The grants were to come from the Rural Economic Development Fund, but that account—which had a $625,000 balance when the bill became law—is used for a variety of programs to help rural areas. The Legislature did not provide additional money for the new grants.
“The Legislature has spent years talking about it, admitting it needs to get done and paying lip service to it, but they have not stepped up and provided the funding,” said state Rep. Matt Pierce, D-Bloomington. “So, I have to give the governor credit for finding some funding to put into it.”
Federal money is expected to help as well. The FCC awarded more than $29 million to be spent over 10 years to increase broadband speeds for more than 24,500 homes and businesses throughout Indiana.
The exact structure of the state’s $100 million grant program is yet to be determined, as state officials plan to meet with stakeholders through the rest of the month. But the program is expected to require a local match and to target internet providers willing to bring broadband services with download speeds of at least 100 megabits per second and upload speeds of at least 10 megabits per second.
The Federal Communications Commission defines broadband internet at a speed of at least 25 Mbps for downloads and at least 3 Mbps for uploads.
Without state and federal help, experts say, broadband access might never reach some rural areas.
“It costs too much to string fiber when there’s miles between houses instead of feet,” Tyner said.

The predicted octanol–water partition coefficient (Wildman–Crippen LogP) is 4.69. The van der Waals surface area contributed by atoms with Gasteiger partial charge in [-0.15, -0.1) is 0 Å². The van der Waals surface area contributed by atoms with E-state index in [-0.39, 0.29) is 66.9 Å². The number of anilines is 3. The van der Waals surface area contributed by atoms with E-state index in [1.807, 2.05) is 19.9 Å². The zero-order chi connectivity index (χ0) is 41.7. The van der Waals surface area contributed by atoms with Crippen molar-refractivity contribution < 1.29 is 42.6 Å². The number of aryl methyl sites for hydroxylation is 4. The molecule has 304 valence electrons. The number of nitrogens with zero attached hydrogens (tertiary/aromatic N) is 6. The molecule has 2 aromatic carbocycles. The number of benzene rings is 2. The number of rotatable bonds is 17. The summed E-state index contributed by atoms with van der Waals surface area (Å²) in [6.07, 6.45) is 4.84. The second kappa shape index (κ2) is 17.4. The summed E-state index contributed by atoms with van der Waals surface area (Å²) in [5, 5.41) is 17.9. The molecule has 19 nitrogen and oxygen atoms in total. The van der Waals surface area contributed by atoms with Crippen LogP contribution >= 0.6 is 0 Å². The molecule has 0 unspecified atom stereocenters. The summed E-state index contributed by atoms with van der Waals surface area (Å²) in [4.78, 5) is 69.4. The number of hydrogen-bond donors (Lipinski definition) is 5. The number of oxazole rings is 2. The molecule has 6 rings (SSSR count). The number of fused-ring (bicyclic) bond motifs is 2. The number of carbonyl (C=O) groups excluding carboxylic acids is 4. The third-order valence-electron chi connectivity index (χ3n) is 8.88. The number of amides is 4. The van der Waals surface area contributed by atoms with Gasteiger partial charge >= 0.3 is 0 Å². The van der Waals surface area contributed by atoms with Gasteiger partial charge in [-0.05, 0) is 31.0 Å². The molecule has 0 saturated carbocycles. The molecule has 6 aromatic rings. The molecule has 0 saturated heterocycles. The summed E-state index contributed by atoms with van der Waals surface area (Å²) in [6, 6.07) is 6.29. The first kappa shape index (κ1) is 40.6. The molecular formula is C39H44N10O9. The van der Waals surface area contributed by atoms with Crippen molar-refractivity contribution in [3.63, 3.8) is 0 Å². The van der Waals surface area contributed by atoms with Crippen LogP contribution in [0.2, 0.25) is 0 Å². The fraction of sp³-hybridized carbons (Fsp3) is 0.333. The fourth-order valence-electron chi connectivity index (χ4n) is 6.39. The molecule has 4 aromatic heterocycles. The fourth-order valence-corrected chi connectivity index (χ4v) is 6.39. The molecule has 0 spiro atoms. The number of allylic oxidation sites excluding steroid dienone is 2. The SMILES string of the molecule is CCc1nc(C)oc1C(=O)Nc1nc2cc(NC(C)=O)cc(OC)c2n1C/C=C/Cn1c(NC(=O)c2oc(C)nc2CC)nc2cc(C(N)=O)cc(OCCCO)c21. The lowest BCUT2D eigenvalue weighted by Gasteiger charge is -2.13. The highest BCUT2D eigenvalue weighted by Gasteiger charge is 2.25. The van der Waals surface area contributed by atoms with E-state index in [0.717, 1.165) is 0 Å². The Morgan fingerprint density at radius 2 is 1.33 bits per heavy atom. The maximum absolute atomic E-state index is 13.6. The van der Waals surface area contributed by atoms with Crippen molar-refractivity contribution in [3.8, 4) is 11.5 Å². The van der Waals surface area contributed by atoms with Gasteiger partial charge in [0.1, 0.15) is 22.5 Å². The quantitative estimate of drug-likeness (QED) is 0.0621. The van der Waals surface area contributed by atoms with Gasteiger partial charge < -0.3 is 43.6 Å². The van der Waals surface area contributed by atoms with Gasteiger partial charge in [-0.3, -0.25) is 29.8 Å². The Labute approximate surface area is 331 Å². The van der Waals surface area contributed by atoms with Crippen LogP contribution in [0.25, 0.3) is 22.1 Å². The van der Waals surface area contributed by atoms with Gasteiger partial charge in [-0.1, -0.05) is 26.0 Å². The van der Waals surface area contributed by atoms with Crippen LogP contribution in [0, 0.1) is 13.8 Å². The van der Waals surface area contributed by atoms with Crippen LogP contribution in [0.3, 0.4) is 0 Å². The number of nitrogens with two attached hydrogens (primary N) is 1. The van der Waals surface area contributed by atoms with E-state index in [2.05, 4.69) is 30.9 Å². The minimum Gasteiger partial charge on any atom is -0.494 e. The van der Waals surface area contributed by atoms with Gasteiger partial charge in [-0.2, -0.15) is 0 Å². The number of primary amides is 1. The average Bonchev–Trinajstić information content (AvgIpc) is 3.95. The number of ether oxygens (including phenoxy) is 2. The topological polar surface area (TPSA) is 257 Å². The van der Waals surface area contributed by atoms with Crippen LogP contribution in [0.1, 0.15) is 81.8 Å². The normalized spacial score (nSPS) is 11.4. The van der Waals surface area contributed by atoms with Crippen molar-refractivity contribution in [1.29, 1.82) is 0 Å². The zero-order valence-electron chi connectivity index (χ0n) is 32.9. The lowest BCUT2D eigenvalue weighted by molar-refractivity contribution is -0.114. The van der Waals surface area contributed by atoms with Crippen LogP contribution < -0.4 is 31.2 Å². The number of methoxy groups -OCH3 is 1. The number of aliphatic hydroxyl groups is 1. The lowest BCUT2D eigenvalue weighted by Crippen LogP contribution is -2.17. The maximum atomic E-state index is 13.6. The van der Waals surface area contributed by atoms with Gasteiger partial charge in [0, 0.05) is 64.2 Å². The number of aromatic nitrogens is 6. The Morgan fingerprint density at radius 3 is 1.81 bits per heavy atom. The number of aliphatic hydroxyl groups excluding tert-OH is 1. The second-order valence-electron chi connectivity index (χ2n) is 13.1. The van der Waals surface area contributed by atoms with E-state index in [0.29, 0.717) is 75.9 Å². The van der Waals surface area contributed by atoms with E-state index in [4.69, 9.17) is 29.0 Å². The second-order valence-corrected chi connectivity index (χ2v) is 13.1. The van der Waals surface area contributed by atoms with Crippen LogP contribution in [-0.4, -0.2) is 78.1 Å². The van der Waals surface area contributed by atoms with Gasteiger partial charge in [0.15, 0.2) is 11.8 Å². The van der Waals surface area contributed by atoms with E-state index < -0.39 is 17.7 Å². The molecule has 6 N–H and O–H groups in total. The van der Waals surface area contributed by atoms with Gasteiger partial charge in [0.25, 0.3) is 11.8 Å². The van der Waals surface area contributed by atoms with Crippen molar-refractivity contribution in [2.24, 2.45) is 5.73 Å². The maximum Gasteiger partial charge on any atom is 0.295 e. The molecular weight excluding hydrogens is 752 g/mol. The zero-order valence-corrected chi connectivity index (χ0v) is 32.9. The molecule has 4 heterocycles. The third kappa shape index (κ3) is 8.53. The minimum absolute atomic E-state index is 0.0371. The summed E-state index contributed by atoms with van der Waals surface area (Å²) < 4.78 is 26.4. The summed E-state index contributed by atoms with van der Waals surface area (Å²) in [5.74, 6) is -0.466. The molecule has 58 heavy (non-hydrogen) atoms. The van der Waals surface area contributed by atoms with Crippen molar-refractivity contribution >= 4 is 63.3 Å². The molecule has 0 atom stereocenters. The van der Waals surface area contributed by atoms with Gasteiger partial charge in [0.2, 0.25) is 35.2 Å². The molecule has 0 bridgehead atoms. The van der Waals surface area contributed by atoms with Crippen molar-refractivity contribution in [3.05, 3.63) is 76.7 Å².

And while the $100 million Holcomb has earmarked for the grant program will help, many view it as only the start of what’s needed.
“It’s a lot of money, but it’s not going to solve the whole problem,” Kron said. “There’s no doubt, it’s going to be expensive.”
The other challenge will be keeping up with frequently changing technology. Hicks said that, by the time rural areas have complete broadband access, urban areas will be on to the next, faster technology.
“Rural places are destined to be behind urban areas in the same way they’re going to have fewer highways and roads,” he said. “But that doesn’t mean government intervention isn’t warranted.”
Benefits of broadband
One of the most common examples of the benefits of expanded broadband access is that rural businesses, including farms, could better compete in the market.
Kron said he knows firsthand that slow internet speed makes it difficult for the farm bureau’s more than 70,000 members to run their businesses.
When Kron’s son uses a drone to photograph the family’s farm fields and needs to upload and send the images to a company that will create a map from the data, he has to go to a friend’s house. The internet at Kron’s house is too slow.
Getting that map of photos quickly is important, Kron said, so he can address any crop problems in a timely manner.